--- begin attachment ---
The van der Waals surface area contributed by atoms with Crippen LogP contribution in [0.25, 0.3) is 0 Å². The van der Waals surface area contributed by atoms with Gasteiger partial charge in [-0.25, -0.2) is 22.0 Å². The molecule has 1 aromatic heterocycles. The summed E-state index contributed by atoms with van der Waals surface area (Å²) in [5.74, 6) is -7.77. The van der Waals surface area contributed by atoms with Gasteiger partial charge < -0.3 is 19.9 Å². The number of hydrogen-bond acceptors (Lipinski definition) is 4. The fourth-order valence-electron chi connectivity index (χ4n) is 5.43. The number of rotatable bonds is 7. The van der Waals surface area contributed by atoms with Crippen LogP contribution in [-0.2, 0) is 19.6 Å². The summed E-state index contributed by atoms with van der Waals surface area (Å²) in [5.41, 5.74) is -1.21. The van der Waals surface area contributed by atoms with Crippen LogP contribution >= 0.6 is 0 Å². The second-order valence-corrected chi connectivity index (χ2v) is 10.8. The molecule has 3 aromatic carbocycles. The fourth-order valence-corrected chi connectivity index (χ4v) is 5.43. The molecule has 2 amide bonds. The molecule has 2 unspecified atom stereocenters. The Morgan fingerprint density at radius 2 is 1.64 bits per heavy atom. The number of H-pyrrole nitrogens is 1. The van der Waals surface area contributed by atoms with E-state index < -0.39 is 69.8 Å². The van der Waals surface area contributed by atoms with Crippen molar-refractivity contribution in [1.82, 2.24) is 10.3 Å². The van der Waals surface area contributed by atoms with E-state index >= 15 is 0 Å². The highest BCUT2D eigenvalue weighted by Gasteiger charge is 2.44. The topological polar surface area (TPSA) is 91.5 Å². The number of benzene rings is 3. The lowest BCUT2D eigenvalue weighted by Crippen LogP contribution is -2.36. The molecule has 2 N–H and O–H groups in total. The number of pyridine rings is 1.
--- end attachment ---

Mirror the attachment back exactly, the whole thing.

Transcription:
The van der Waals surface area contributed by atoms with Crippen LogP contribution in [0.25, 0.3) is 0 Å². The van der Waals surface area contributed by atoms with Gasteiger partial charge in [-0.25, -0.2) is 22.0 Å². The molecule has 1 aromatic heterocycles. The summed E-state index contributed by atoms with van der Waals surface area (Å²) in [5.74, 6) is -7.77. The van der Waals surface area contributed by atoms with Gasteiger partial charge < -0.3 is 19.9 Å². The number of hydrogen-bond acceptors (Lipinski definition) is 4. The fourth-order valence-electron chi connectivity index (χ4n) is 5.43. The number of rotatable bonds is 7. The van der Waals surface area contributed by atoms with Crippen LogP contribution in [-0.2, 0) is 19.6 Å². The summed E-state index contributed by atoms with van der Waals surface area (Å²) in [5.41, 5.74) is -1.21. The van der Waals surface area contributed by atoms with Crippen LogP contribution >= 0.6 is 0 Å². The second-order valence-corrected chi connectivity index (χ2v) is 10.8. The molecule has 3 aromatic carbocycles. The fourth-order valence-corrected chi connectivity index (χ4v) is 5.43. The molecule has 2 amide bonds. The molecule has 2 unspecified atom stereocenters. The Morgan fingerprint density at radius 2 is 1.64 bits per heavy atom. The number of H-pyrrole nitrogens is 1. The van der Waals surface area contributed by atoms with E-state index < -0.39 is 69.8 Å². The van der Waals surface area contributed by atoms with Crippen molar-refractivity contribution in [1.82, 2.24) is 10.3 Å². The van der Waals surface area contributed by atoms with E-state index >= 15 is 0 Å². The highest BCUT2D eigenvalue weighted by Gasteiger charge is 2.44. The topological polar surface area (TPSA) is 91.5 Å². The number of benzene rings is 3. The lowest BCUT2D eigenvalue weighted by Crippen LogP contribution is -2.36. The molecule has 2 N–H and O–H groups in total. The number of pyridine rings is 1.